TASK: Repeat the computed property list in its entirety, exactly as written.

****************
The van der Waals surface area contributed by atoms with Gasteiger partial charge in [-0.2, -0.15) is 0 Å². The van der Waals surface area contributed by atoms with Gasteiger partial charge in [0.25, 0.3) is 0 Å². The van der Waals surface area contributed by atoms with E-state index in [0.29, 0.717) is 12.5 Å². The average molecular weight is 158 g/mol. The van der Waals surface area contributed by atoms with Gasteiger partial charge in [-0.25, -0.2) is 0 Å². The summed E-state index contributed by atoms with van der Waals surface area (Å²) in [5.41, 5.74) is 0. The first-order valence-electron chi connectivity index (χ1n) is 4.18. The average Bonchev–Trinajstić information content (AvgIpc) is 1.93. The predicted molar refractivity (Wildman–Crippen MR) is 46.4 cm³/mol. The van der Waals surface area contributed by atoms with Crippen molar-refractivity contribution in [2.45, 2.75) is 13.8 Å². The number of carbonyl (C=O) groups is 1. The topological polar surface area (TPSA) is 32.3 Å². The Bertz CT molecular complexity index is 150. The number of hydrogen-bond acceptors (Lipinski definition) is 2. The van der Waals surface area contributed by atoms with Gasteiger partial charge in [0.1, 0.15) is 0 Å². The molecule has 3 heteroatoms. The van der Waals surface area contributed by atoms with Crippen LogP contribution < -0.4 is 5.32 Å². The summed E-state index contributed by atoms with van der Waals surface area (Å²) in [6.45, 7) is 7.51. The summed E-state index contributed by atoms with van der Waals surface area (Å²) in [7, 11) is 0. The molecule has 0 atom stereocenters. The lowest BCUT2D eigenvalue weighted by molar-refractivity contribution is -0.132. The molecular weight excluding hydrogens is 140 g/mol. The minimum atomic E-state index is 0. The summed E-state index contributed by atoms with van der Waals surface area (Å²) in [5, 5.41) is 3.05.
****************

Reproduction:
The van der Waals surface area contributed by atoms with Gasteiger partial charge in [-0.2, -0.15) is 0 Å². The van der Waals surface area contributed by atoms with Gasteiger partial charge in [0.25, 0.3) is 0 Å². The van der Waals surface area contributed by atoms with E-state index in [0.29, 0.717) is 12.5 Å². The average molecular weight is 158 g/mol. The van der Waals surface area contributed by atoms with Gasteiger partial charge in [-0.25, -0.2) is 0 Å². The summed E-state index contributed by atoms with van der Waals surface area (Å²) in [5.41, 5.74) is 0. The first-order valence-electron chi connectivity index (χ1n) is 4.18. The average Bonchev–Trinajstić information content (AvgIpc) is 1.93. The predicted molar refractivity (Wildman–Crippen MR) is 46.4 cm³/mol. The van der Waals surface area contributed by atoms with Crippen molar-refractivity contribution in [2.45, 2.75) is 13.8 Å². The number of carbonyl (C=O) groups is 1. The topological polar surface area (TPSA) is 32.3 Å². The Bertz CT molecular complexity index is 150. The number of hydrogen-bond acceptors (Lipinski definition) is 2. The van der Waals surface area contributed by atoms with Gasteiger partial charge in [0.1, 0.15) is 0 Å². The molecule has 3 heteroatoms. The van der Waals surface area contributed by atoms with Crippen LogP contribution < -0.4 is 5.32 Å². The summed E-state index contributed by atoms with van der Waals surface area (Å²) in [6.45, 7) is 7.51. The summed E-state index contributed by atoms with van der Waals surface area (Å²) in [7, 11) is 0. The molecule has 0 atom stereocenters. The lowest BCUT2D eigenvalue weighted by molar-refractivity contribution is -0.132. The molecular weight excluding hydrogens is 140 g/mol. The minimum atomic E-state index is 0. The summed E-state index contributed by atoms with van der Waals surface area (Å²) in [5, 5.41) is 3.05.